It had already been a week of music. Monday night was the Irish Music Session at Honey Moon Mead in Bellingham and Wednesday was another meeting of Bring Your Own Instrument. Thursday night I headed back to Bellingham for more Celtic music with the Slug Jam.
The “slug” in Slug Jam is reflective of the pace of the music. This group takes things slowly so that participants can learn and become comfortable with the tunes. According to their rules…
First and foremost, this is stress-free zone for beginning musicians; a place to play familiar tunes slowly with other beginners without the pressure of an audience or an instructor observing.
All instruments and voices are welcome.
Any and all “mistakes” are welcome, because this is part of the learning process.
There is no such thing as playing a tune too slowly. ANYONE has the right to ask the group to slow down!
There is no such thing as playing a tune too many times. ANYONE has the right to request we play a tune some more!
It’s okay to just listen if you don’t feel confident enough to play.
No one will ever be “put on the spot” to suggest a tune or to perform.
There is no such thing as a “dumb” question or request!
We will spend most of our time playing familiar tunes, and less time learning new tunes. If you have a new tune to share, please bring at least 5 copies of sheet music (with chord symbols) to share with the group and be patient with us Slugs as we follow along!
Quite the opposite of Monday night’s session and the session at Littlefield.
Even so, I don’t like being caught off guard. I was very pleased to see that the repertoire for the group was online. There were even slow and faster MIDI files with which to practice. There was even a section of Christmas music. I downloaded all of them, then printed the PDFs and created my own notebook of tunes.
With the tunes in hand I started practicing. I ran through several first just strumming along with the chords on the guitar. That was easy enough, but I wanted to tackle the melody. My problem is that I don’t play pipes, fiddle, or any other traditional melodic instrument. The best I could manage was my melodica. I can play the tunes fairly way on it, but I don’t have any of these memorized.
I had played through the tune Swallowtail Jig and an idea struck me. Pushing Christmas ornaments and decorating supplies out of the way, I set up a makeshift recording studio on our little table. I set up my iRig microphone and my iPad with Garageband and gathered several instruments.
First I played through the piece on melodica. Then I laid down tracks for rhythm on both guitar and banjo. Finally for percussion I tried to emulate a bodhran on my djembe. Here’s the result, uploaded to SoundCloud.
I felt like I was ready. Thursday evening I loaded up my instruments and headed to Bellingham.
After finding parking (a challenge) and grabbing a bite of dinner I found my way to the Bellingham Folk School, the same place I had played with the “Calling all Strings” session. When I walked in I was surprised to find Tony Kuphaldt, the guy who played the glockenspiel at Monday night’s session. Both Tony and his wife Val recognized me and greeted me by name. Tony would be leading the Slug Jam, and was in the process of setting up a vibraphone. I found a spot and got my gear set up.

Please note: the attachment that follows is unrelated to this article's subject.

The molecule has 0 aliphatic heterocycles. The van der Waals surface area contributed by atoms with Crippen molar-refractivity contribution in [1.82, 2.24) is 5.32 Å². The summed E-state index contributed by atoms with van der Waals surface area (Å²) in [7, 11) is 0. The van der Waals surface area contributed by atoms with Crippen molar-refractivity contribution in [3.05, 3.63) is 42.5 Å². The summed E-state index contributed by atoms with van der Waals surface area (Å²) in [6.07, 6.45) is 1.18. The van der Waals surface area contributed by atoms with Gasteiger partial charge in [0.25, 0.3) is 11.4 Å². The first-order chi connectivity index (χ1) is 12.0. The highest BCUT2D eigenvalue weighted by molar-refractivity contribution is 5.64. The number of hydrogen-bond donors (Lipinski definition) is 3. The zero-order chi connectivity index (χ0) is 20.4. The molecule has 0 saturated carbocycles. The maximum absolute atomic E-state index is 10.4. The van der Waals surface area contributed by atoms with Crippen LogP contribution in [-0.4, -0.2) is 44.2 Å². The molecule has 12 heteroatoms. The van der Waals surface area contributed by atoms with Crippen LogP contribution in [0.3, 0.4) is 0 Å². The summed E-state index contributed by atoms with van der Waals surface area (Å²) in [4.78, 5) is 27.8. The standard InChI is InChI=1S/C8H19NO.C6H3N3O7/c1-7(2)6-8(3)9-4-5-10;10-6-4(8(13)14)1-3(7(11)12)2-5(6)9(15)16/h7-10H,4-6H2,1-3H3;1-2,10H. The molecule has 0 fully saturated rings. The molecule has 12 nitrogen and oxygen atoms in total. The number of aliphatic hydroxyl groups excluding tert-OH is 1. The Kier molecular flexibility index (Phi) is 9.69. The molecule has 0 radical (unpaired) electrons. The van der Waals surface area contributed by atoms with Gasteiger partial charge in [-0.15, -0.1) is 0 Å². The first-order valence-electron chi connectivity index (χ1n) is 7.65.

Others started to arrive. There were the usually assortment of fiddles, etc. One guy had a mandola, a larger version of a mandolin. This evening three of us had guitars. In all, twelve musicians gathered for the Slug Jam.
Tony got up and made a few announcements, then we started with the Christmas tunes. True to the group’s name, we took these slowly enough for everyone to be able to play. From there we moved to the standard repertoire.
I started on guitar, but soon switched to melodica. To be honest, it was more fun (ie, less frustrating) to play. At this pace and with the music in front of me I could play anything on the list. Here’s a recording from early in the session where I just played guitar. This is the Swallowtail Jig which I had recorded at home.
On “Josefin’s Dopvalz”, a Finnish waltz, there was a counter melody which I played on melodica. On the Part B section of the tune I played both parts, melody and harmony, on the melodica. Here’s that recording.
We alternated between reels, jigs, and other traditional piece until a little after 7:00, when Cayley Schmidt arrived. Cayley is the founder of the Bellingham Folk School. The Slug Jam players were giving a Christmas concert on December 14 at the Leopold Theater, and Cayley was there go give suggestions about putting together the program. At this session there was much more discussion than playing, but I understand that this was unusual as they had an upcoming event.
Soon, though, we got back to playing. For the most part I stuck with the melodica but occasional switched back to guitar for the heck of it. We wrapped up the session with Venjan, a Finnish lullaby. This seems to be their traditional ending piece. Here is a recording of it.
I’ve encountered nothing but nice folks at each of the groups I’ve attended, and the Slug Jam folks were no exception. I enjoyed playing with them. To be honest, though, they were a bit too slow for my tastes. I need to find a group somewhere in between the Slug Jam and the full-blown Irish sessions at Littlefield or Honey Moon Mead. There is another slower session put on by the Bellingham Ceili Club on Wednesday nights. I may have to give that one a try.
The Slug Jam makes the fifth group with which I’ve played, and I’m just getting started. I have two more musical events this weekend with two different groups. I’m sure by the time this is over I will have played with most of the groups in the region.